For much greater detail, National Geographic also publishes three sectional maps: Many Glacier, Two Medicine and North Fork. The original map has a scale 1:100,000, however, the three new sectional maps have a scale of 1:50,000, and provide much greater detail such as backcountry campsite locations, footbridges, fords/stream crossings, points-of-interests, shuttle stops, nature/interpretive trails, as well as water and snow hazard locations.

Many Glacier Sectional Map:

The Many Glacier Map (map 314) includes: the Many Glacier area, Cracker Lake, Waterton Lakes National Park, Goat Haunt, Belly River, Upper Kintla Lake, Continental Divide Trail, Pacific Northwest Trail, and more.

North Fork Sectional Map:

The North Fork Map (map 313) includes: Lake McDonald, Apgar, Avalanche Basin, Sperry Chalet, Kintla Lake, Bowman Lake, Waterton Lake, Flathead River, Pacific Northwest Trail, National Park Headquarters, and more.

Two Medicine Sectional Map:The Two Medicine Map (map 315) includes: Cobalt Lake, Dawson Pass, Logan Pass, Piegan Pass, St. Mary Lake, The Loop, Cut Bank, and more.

If you're looking to purchase all three sectional maps you're much better off purchasing the three-map bundle pack, which provides a fairly steep discount.

The Nat Geo maps provide far more information and detail than the official national park map. Additionally, all Trails Illustrated Maps are waterproof and tear-resistant.

Hiking in Glacier National Park

Thursday, November 22, 2012

Fee Free Days Announced for Glacier National Park

Secretary of the Interior Ken Salazar today announced dates in 2013 when more than 2,000 national parks, national forests, national wildlife refuges, and other federal lands will offer free admittance to everyone.

“Our national parks, wildlife refuges, forests and other public lands offer every American a place to get outdoors, learn about our nation’s history and culture, and restore our spirits,” Salazar said. “By providing free admission, we are rolling out the welcome mat for Americans to visit and enjoy these extraordinary treasures that belong to all of us.”

Tourism and outdoor recreation tied to public lands are powerful economic engines in communities across the country. Recreation on federal lands provided 440,000 jobs and contributed $55 billion to the economy in 2009. Each year, over 280 million national park visitors pump $31 billion into local economies, supporting 258,000 jobs.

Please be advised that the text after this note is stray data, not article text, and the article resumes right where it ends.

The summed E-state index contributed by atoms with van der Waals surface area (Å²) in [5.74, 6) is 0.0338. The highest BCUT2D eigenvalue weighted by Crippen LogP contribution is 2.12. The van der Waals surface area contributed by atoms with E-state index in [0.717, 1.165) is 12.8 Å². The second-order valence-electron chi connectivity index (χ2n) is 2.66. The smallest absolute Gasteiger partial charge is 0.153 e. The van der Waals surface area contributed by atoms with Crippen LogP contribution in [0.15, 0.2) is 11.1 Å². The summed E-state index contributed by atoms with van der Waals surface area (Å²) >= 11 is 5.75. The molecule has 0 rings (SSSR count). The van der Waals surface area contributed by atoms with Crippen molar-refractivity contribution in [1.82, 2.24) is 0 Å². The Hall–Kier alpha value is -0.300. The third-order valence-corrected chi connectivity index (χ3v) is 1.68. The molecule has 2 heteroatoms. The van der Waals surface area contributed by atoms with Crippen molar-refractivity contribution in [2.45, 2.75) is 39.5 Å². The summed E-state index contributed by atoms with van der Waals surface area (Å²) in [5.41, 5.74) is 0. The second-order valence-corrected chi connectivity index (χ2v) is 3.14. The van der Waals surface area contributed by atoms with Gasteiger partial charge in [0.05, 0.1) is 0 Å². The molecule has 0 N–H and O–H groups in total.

The Fee Free Days in 2013 include:

* January 21: Martin Luther King, Jr. Day

* April 22-26: National Park Week

* August 25: National Park Service Birthday

* September 28: National Public Lands Day

* November 9-11: Veterans Day weekend

Additionally, active duty military members and their dependents are eligible for a free annual pass that provides entrance to lands managed by the National Park Service, U.S. Fish & Wildlife Service, Bureau of Land Management, Bureau of Reclamation, and the U.S. Forest Service. The America the Beautiful National Parks and Federal Recreational Lands Pass Program also offers a free lifetime pass for people with disabilities, a $10 lifetime senior pass for those age 62 and over, and an $80 annual pass for the general public.

Hiking in Glacier National Park

Wednesday, November 21, 2012

The Top 10 Hikes in Rocky Mountain National Park

Last week we announced the launch of our brand new hiking website for Rocky Mountain National Park. Today I wanted to offer you my top 10 hikes in case you're considering a visit to this beautiful national park in Colorado. If you're unfamiliar with the park, I think you'll find this list to be a helpful guide as you make your plans.